This is not the sort of collection I can imagine reading again. The stories are demanding, they’re frustrating, and I think they may only work once. But that once was pretty glorious.
In which we keep it short (truly) through restraint and perseverance, despite setting Tansy off on a tangent about Lego and lots of crunchy gender bias stuff to chew through. Um, yes, we might have misnumbered somewhere along the way. This really is 54, apparently. You can get us from iTunes or Galactic Suburbia. Also, yes we already know we made a mistake in talking about what Genevieve Valentine has won. Oops.
Tansy’s thing: new feminist Doctor Who blog Doctor Her
Can princesses play with Lego? (Lego friends petition at Change.org)
What Culture Have we Consumed?
Alisa: Vorkosigan – Shards of Honor, Barrayar by Lois McMaster Bujold
Alex: The Islanders, Christopher Priest
Tansy: After the Apocalypse, by Maureen McHugh (collection)
Feedback episode coming too!
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Some advice on reading The Islanders, by Christopher Priest.
1. Read the introduction.
No, really. Even if you’re an “I never read the introduction” kinda person, read this introduction. It’s part of the story, and without it you are likely to be terrible confused, because…
2. Don’t think this is a novel.
At least, not in the conventional, linear (or even non-linear) plot sense. Things happen, but not in any sort of chronological order. This is, as the introduction suggests, more of a gazette: an introduction to a few dozen of the islands which make up the Dream Archipelago. It’s a mixture of straight Lonely Planet-style description and suggestions for tourists, along with police investigations, letters, wills, and a couple of short story narratives that appear to have snuck in under the radar.
3. You don’t have to have read the short story “The Dream Archipelago.”
4. Pay close attention to the names of characters.
Seriously. Really close attention. Because while there is not exactly a narrative as such, there are several recurring characters who build up around themselves quite the biography as they visit and interact with different islands; and one fairly substantial murder mystery, which also keeps getting mentioned in relation to different people and different islands. If you don’t keep track of names you won’t experience the maddening joy of getting another jigsaw piece that may or may not fit into one of the several puzzles you have on the go.
5. Be prepared for a lot of wind.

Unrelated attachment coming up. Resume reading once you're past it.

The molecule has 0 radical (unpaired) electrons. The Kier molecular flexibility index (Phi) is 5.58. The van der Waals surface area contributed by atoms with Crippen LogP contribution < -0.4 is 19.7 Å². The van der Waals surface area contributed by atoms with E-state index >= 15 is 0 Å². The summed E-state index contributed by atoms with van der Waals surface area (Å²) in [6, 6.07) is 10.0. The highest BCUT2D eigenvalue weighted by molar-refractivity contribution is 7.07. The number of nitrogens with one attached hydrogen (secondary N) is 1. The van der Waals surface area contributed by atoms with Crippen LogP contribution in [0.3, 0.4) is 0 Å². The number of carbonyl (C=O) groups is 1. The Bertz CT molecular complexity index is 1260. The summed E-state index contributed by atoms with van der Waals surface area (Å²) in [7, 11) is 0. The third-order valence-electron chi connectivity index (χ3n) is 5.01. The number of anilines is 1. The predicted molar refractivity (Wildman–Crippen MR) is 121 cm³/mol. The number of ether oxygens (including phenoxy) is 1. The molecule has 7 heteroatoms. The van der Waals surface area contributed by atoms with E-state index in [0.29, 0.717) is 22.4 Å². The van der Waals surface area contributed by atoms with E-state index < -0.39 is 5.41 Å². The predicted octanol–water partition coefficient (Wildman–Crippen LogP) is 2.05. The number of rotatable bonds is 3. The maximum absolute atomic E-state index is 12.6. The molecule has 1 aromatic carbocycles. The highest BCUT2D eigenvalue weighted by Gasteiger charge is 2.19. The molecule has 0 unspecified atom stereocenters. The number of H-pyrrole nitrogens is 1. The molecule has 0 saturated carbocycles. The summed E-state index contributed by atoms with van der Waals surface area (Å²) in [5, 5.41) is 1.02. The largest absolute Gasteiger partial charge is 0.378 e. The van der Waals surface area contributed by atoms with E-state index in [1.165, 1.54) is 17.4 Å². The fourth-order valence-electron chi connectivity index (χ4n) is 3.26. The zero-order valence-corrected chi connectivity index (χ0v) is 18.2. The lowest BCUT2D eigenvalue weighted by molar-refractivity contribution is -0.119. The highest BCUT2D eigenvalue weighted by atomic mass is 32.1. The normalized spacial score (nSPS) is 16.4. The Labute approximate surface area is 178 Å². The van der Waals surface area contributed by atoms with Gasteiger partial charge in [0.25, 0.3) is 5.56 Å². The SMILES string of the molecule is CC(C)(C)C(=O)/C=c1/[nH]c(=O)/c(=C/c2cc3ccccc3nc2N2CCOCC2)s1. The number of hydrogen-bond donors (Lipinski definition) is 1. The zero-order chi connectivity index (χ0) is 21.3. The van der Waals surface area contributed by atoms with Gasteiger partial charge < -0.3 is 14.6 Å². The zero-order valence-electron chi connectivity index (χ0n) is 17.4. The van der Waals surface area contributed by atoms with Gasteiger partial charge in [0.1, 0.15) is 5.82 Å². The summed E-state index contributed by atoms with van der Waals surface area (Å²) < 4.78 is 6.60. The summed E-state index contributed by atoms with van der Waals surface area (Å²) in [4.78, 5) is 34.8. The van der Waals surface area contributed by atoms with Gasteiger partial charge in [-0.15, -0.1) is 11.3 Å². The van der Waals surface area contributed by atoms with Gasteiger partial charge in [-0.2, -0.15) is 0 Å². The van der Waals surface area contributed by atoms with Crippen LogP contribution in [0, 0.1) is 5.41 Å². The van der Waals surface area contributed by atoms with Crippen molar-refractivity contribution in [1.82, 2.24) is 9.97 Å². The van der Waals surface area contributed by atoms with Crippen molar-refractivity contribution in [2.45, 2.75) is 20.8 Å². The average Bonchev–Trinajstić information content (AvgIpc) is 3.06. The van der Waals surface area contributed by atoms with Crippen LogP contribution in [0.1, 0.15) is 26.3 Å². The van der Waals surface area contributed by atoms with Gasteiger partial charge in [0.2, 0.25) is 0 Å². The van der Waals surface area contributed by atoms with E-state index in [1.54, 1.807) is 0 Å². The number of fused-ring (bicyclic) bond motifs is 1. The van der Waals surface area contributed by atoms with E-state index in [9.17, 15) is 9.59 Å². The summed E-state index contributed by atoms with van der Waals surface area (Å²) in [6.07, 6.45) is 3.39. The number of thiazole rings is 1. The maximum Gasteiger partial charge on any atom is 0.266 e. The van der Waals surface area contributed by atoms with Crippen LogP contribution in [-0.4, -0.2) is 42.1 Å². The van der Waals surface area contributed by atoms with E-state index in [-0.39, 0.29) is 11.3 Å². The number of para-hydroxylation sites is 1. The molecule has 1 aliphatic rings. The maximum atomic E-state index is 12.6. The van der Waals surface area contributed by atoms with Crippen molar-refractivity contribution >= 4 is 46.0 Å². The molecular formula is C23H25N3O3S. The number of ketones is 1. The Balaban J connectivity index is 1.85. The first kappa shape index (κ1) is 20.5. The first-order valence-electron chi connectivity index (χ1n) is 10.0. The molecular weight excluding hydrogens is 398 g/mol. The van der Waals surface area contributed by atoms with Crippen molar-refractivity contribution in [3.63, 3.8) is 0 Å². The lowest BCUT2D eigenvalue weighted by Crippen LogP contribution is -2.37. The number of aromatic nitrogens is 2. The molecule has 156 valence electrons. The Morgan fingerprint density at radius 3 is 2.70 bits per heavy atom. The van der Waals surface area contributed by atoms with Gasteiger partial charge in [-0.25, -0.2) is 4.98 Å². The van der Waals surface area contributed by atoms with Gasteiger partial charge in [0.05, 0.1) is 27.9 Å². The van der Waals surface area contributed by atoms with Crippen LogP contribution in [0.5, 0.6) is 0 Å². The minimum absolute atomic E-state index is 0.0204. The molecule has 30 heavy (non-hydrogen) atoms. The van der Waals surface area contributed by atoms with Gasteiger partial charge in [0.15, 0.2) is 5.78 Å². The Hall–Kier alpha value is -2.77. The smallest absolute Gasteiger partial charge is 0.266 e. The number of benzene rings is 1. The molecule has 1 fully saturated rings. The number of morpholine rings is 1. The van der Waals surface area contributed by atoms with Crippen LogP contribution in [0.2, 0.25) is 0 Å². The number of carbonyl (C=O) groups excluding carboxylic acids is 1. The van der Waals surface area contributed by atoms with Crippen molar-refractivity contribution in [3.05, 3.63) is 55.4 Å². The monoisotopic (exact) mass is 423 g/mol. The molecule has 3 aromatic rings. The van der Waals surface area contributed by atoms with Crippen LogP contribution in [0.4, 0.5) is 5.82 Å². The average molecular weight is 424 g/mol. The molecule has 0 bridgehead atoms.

Breezes, zephyrs, howling gales; humid, dry, grit- or snow-filled; wind plays a really significant part in many of the descriptions of the islands. They all have their own names, often different ones from island to island.
6. Accept that each island has its own language (or several).
And before you dismiss this as ridiculous, remember that it is estimated that Papua New Guinea – a country of just some 462, 840km2 – has “over 850 indigenous languages” (I’m not afraid to use Wikipedia when it’s expedient and unlikely to be controversial). So why shouldn’t separate islands have different languages and cultures?
7. Take nothing for granted.
Not even time and space. The Dream Archipelago isn’t a dream – there’s no waking up – but there are definitely hints that time, especially, is something that might just happen to other people. Just go with it. Enjoy the maddeningly slippery way in which Priest suggests new information that may or may not fit in with other information given earlier in the gazette.
8. People who should avoid this book include:
Those who are easily confused by occasional and slight reference to probably important characters; people just turn up when they are relevant to the island under discussion. They might have been born there, died there, visited there, made art there, been arrested there. And it might only be one sentence in the island’s entry.
Readers who really prefer a linear plot; because as mentioned above, there isn’t one. There was a murder once, on the island Cheoner, whose investigation and subsequent surrounding mystery provides the only thing close to a plot you’ll find; there are references to the people involved in the entries for maybe another six or seven islands, spread out over the course of the whole book. There are also biographical notes for four or five main characters also spread throughout the book, and they are sometimes contradictory but always interesting.
People who get seasick just by reading about the ocean: there are islands. There is island hopping. Some important things happen at sea.
The extremely insect-averse, because the thryme – a really, really nasty critter – has basically a whole entry about itself, and it keeps getting mentioned throughout.
9. People who may enjoy this book include:
Those who enjoy discussions about what actually constitutes art. Does boring a tunnel through a mountain count? Is there a point in creating art that no one, not even the artist, will ever see?
Readers who enjoy a good puzzle; because the whole book is a puzzle. Putting the pieces together about (for example) Dryd Bathurst’s life is a great deal of (sometimes conflicting) fun.
People who like islands. There are islands.
The seeker of innovation. I wouldn’t want to read book after book constructed in this manner, but it was certainly enthralling and intriguing to read this one.
10. Read this book.
Unless you’re completely and irreparably put off by the notion of the non-linear/possibly non-present plot, read this book. It’s a delight to read, the prose is enjoyable and varied from island to island, the ideas are stimulating, and the people as engaging and different as excellent pen-sketches can be. Read this book.